This article is written by Edward Alain Pajarillo, MSc, Ph.D. Research Associate @ Florida A&M University.
I have chosen 3 interesting articles to present in our laboratory meeting today. As I jump from one science to another, I am continuously learning new concepts and techniques that will be valuable for my future independent research.
If there’s one take home message that I want to tell my readers, it is this: “Understanding brain development, function, and disease at the molecular level are reflected differently by which cell type you are looking at.” The brain is comprised of numerous cell types. In the central nervous system alone, we have the major types: (1) neurons and (2) glia. Neuron’s primary role is for the transmission of electrical signals back and forth, to and fro the stimuli (receiving and responding), whereas glial cells act as its general support system. Kind of like, our charging cables; the copper wire conducts the electricity (neurons) and then insulator wraps around the wire (glia). And also, to make things more complicated, there are glial cell subtypes too, which will not be the focus of this short article.
Come to my focus, analyzing and studying the gene expression profile in the brain. Just a brief introduction, gene expression is necessary for normal biological activity and body function. Period. Our body is comprised of DNA sequences (genome) that will be transcribed to RNA (transcriptome) then translated to its proper functional molecule, the protein (proteome). Thus, studying genes and their expression is vital, especially if we want to understand how the brain and other organs respond to certain stimuli, condition or disease.
Studying gene expression (RNA transcripts) is quite tedious, but we can understand function better and determine new markers for diseases. We study the whole collection of RNA – transcriptome using various technologies such as quantitative PCR, microarray or next generation sequencing (NGS) – for RNA-seq analysis. Each technology has its own purpose, advantage, and disadvantage. And we have come a long way in research when it comes to sequencing. I have studied genomes and proteomes during my Ph.D. Although I personally want to use proteomes because of the reason that it reflects (more of) the actual function in comparison to genomes and transcriptomes. Right now, I want to learn, understand and gain novel insights with NGS and studying whole transcriptomes for two reasons:
- They acquire high-throughput data – more data means more insights.
- Discover biomarkers or target genes, as well as cellular pathways in different conditions.
The number of publications and interest in RNA-seq and transcriptome studies has grown in the past ten years (see figure) for the brain research. Transcriptome studies have been done for many years using different technologies, and the microarray technology is a big chunk of those studies, but RNA-seq technology has been very promising and has displayed continuous growth over the years. The workflow of RNA-seq is relatively simpler and more straightforward than microarray. Simple and more output.However, when we go back to the initial problem: various brain cell types or “heterogeneity” comes into play, this is so much burden for neuroscientists. This is a problem that has been under consideration for many years even in other diseases like cancer. Regardless of the sequencing technology being used. But since we have developed separation techniques including cell sorting devices or single cell isolators, this problem could be minimized (or eliminated) and may become the standard in both in vivo and ex vivo studies in the following years. Although only a few laboratories are able to perform these experiments right now, we hope for the “best-is-yet-to-come” when we see cell sorters become more advanced and cheaper. But the question is if heterogeneity comes into play, should we consider the validity of the results acquired and interpreted in previous studies affected by it (heterogeneity)? As we can see in a recent study by Gocke, RNA-seq profiles of various brain cell types are undeniable. Earlier reports by Cahoy et al. using microarray has reported it too.Finally, I go back to my take home message: “Understanding brain development, function, and disease at the molecular level are reflected differently by which cell type you are looking at.” That is why there is no simple explanation to neurodegenerative diseases and even cancer because of the different cell types. However, recent quantifying technologies and cell separating devices have been helping researchers to overcome these limitations. We should be able to determine the genetic cause of neurological disorders in a few years, and hopefully, discover specific drug targets and develop the cure for these diseases, and not just manage their symptoms.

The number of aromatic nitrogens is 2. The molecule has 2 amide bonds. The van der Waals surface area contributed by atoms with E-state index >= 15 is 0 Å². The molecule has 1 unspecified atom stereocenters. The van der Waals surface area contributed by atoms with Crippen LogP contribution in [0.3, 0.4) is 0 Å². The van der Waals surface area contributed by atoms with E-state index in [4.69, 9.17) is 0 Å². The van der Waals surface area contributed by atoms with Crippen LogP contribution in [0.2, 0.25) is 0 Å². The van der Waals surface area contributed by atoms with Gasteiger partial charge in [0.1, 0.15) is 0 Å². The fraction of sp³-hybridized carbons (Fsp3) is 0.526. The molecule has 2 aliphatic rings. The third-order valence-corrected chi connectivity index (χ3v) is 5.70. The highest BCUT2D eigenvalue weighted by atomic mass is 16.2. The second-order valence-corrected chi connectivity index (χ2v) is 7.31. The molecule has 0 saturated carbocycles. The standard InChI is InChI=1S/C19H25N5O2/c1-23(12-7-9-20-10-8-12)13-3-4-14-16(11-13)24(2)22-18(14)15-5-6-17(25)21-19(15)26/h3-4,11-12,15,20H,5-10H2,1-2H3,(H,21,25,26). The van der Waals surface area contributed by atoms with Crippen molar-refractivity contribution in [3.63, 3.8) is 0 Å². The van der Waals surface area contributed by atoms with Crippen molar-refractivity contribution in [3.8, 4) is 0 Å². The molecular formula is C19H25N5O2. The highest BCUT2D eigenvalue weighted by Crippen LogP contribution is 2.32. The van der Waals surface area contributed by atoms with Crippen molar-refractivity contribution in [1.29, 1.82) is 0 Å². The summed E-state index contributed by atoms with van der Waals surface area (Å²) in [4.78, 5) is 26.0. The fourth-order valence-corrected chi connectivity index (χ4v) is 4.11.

John D. Cahoy, Ben Emery, Amit Kaushal, Lynette C. Foo, Jennifer L. Zamanian, Karen S. Christopherson, Yi Xing, Jane L. Lubischer, Paul A. Krieg, Sergey A. Krupenko, Wesley J. Thompson and Ben A. Barres. 2008. A Transcriptome Database for Astrocytes, Neurons, and Oligodendrocytes: A New Resource for Understanding Brain Development and Function. Journal of Neuroscience. 28(1):264-78.
Karpagam Srinivasan, Brad A. Friedman, Jessica L. Larson, Benjamin E. Lauffer, Leonard D. Goldstein, Laurie L. Appling, Jovencio Borneo, Chungkee Poon, Terence Ho, Fang Cai, Pascal Steiner, Marcel P. van der Brug, Zora Modrusan, Joshua S. Kaminker & David V. Hansen. 2016. Untangling the brain’s neuroinflammatory and neurodegenerative transcriptional responses. Nature Communications. 7: 11295.
Ozgun Gokce, Geoffrey M. Stanley, Barbara Treutlein8, Norma F. Neff, J. Gray Camp, Robert C. Malenka, Patrick E. Rothwell, Marc V. Fuccillo, Thomas C. Südhof. 2016. Cellular Taxonomy of the Mouse Striatum as Revealed by Single-Cell RNA-Seq. Cell reports. 16(4):1126–1137.